Royal Caribbean CIO Bill Martin said that moving to a customer-centric model was the cruise company's focus as he described their IT transformation programme at Tibco's TUCON event in Las Vegas.

Martin, also vice president at the Miami-based company, said that Royal Caribbean's biggest challenge had always been getting people on board their fleet - the second largest in the world with 41 ships across six brands - but that despite being a company built around the transaction even their customer database was outsourced for a long time.

"We're now migrating to a customer-centric model, whether it's shopping, purchasing, planning, on board the ship, or just learning about our product. It's about being able to put the customer first," Martin said.

"Today the customer has to figure all this information out by themselves or with the help of a travel agent. There are lots of different systems for interacting with our customers, but they all act independently.

"Tibco is at the heart of our transformation with an integration hub and is playing a key role at a platform level of putting it all together."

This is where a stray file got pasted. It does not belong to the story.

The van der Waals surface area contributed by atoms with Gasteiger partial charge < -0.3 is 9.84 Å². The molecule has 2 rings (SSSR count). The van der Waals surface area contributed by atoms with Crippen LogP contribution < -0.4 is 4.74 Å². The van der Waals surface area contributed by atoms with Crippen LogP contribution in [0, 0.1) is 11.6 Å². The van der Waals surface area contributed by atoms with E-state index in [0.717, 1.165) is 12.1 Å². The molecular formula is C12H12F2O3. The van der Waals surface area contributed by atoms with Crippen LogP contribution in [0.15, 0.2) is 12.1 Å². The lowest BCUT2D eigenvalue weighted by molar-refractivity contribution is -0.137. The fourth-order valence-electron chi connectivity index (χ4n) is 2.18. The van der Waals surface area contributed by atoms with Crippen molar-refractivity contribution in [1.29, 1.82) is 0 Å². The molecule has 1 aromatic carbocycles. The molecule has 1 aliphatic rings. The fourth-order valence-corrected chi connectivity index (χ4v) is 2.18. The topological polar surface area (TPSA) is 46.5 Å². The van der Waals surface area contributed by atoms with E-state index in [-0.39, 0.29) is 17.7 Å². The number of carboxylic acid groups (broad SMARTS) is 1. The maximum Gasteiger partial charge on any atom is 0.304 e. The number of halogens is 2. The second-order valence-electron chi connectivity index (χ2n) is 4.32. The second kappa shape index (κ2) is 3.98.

Martin said that he had also recently overseen a hardware revitalisation and refit on their ships, including a massive WiFi upgrade by increasing their satellite bandwidth by eight times.

"And in the next few years, that will increase another 100 times," he said. "We need very high-end, on board connectivity."

Martin made his keynote address after Tibco CEO Vivek Ranadive and Tibco CTO Matt Quinn outlined the company's 'three big bets' of Big Data, cloud and integration at TUCON, and where the company officially launched its Spotfire 6.0 analytics tool.

CTO Quinn said that the tool was for using data to identify and address business problems and opportunities in the moment. "Big Data isn't about massive quantities of the same data," he said.

For Martin, using IT to close business capability gaps would see Royal Caribbean deliver millions and millions of dollars worth of revenue.

"CIOs need to make sure business leaders understand the complete cost of what they are investing in," he said.

"And the reality is, we can now do so much more for so much less, and the technology is even better."